Fashion resale is an alluring concept: to get something in return for years of closet investments sounds like a dream you’ll wake up from as soon you cash the check. But as with any business, all you need is a little know-how.
A woman’s style evolves along with life events—it goes from college to career, dating to marriage, to motherhood and beyond—not to mention fluctuations in size and keeping up with new designs available. When the clothes no longer fit your life, selling comes in; it’s a way to take control of your closet and your wallet. At Tradesy, selling clothes is kind of our bread and butter, and over the years we’ve come to know quite a few facts about the biz:
Make sure you are ready to let go. When purging your closet of things you don’t wear, it’s easy to be idealistic. Before throwing your colored dress shirts Gatsby-style all over the bedroom floor, think about whether you’ll miss each piece. If it’s something you still love, money won’t make it easier to part with it. If you’re not sure whether you want to keep or sell an item, wait a few days before listing it. As a seller, you have the same obligation as a store: to provide customers with goods in exchange for payment, so make sure you’re ready to let it go.
Do a little research. See what’s hot by checking out trends featured by fashion authorities like Lucky and Elle – that way, you’ll know if something you want to sell is in demand. As Heidi says, in fashion, “one day you’re in, the next you’re out.” Certain things will just sell better this month. And don’t forget to consider the season – your pea coat is more likely to sell faster and for a better price if you offer it in fall rather than spring.
Spruce it up a bit. Used items can have high resale value, but scuffs and stains will lower it. There are home remedies for quick cleaning – like buffing out scuffs on your patent leather heels with a Q-tip and nail polish remover – that may be worth a shot. Just be sure to use the right cleaning supplies for the right materials, or you may end up with other issues.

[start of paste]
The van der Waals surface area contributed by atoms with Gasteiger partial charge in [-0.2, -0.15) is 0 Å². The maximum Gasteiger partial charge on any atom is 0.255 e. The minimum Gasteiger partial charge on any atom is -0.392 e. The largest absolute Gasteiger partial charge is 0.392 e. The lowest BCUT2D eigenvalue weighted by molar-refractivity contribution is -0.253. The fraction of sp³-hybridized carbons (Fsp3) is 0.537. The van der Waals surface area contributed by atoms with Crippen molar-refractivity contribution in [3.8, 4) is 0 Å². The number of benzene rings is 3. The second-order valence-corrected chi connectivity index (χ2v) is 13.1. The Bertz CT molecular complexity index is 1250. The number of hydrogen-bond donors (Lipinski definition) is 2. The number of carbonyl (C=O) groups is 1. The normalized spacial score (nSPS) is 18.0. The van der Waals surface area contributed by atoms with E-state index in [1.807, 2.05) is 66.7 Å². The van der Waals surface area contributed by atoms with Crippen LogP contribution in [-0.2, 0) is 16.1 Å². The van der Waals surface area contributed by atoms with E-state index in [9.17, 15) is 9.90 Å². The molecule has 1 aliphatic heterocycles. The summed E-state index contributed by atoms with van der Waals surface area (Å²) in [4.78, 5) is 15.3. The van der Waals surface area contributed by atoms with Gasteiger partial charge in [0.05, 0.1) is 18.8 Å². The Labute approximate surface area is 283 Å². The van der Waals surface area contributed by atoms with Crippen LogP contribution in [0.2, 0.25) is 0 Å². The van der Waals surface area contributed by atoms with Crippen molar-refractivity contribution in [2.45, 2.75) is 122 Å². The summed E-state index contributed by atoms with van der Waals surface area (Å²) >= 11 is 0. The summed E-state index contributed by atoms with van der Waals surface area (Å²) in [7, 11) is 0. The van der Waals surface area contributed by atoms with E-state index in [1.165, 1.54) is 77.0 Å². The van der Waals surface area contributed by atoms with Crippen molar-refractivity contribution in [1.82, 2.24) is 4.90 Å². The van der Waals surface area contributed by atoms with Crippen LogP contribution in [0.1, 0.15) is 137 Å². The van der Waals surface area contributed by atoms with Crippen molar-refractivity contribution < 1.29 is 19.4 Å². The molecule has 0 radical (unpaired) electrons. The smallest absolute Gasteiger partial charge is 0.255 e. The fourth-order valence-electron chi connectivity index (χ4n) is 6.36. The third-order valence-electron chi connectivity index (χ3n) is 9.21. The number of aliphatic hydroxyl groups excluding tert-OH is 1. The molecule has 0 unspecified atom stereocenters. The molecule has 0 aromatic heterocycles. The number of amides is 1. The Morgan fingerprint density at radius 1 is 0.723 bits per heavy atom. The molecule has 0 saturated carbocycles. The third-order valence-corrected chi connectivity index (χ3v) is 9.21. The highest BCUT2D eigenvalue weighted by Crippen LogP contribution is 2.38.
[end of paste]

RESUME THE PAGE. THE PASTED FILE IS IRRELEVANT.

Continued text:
Spill the details. When creating an online listing for your clothes, a good description is key. Would you rather spend $600 on a Louis Vuitton Neverfull bag that has a photo and no description, or would you feel more comfortable buying from someone who shared the condition, including any visible wear? By divulging the details you ensure that the buyer has no surprises.
Returns can be messy with extra shipping and payment claims (though less so if you sell via Tradesy’s hassle-free platform). Detailing the condition of your item, in essence, covers your butt… because you never know!
Take bright, clear photos. The #1 conclusion in any online business, including resale? Good images are a must. As a rule, images of high quality, size, and clarity prove to be the best for products. A white background usually helps. This article from Econsutancy has some photography tips for beginners.
Sell it! Really sell it. If you want to sell that hard-to-find designer bag all your friends are jealous of, shout the brand name from the rooftops. Let people know what’s so great about your piece. Is it designer? Vintage? Rare? Seen on all the celebs? Then let people know!
Account for sentimental value. The sweater you bought with your very first Big Girl paycheck or the dress you wore the night you fell in love with your now-husband do not increase in value simply because they were worn on special occasions. If that were the case, I’d have cashed in on my high school formalwear long ago, fake jewels and all! Value depends on original retail price, condition, designer, rarity, authenticity, and a whole lot of other things that aren’t sentiment. Price accordingly!
Underestimate your stash. Just because you think those Louboutins you spent a small fortune on are donezo doesn’t mean they don’t still have a few miles on them. Somewhere out there, someone is looking for Louboutins in the right fit at the right price. Exciting, right?
Sell your underwear. There are exceptions to every rule, buuuut unless you have some rare vintage piece (and actually, even then…) your panties have no place on the internet. Same goes for socks and the 5-pack of tank tops that came wrapped in plastic. My point? Don’t waste your time selling things that weren’t worth much to begin with or only work for you. Of course, this changes with bras and swimwear – if they’re name-brand or like-new, go for it!
We hope these do’s and don’ts give you a head start with fashion resale – let us know if they helped!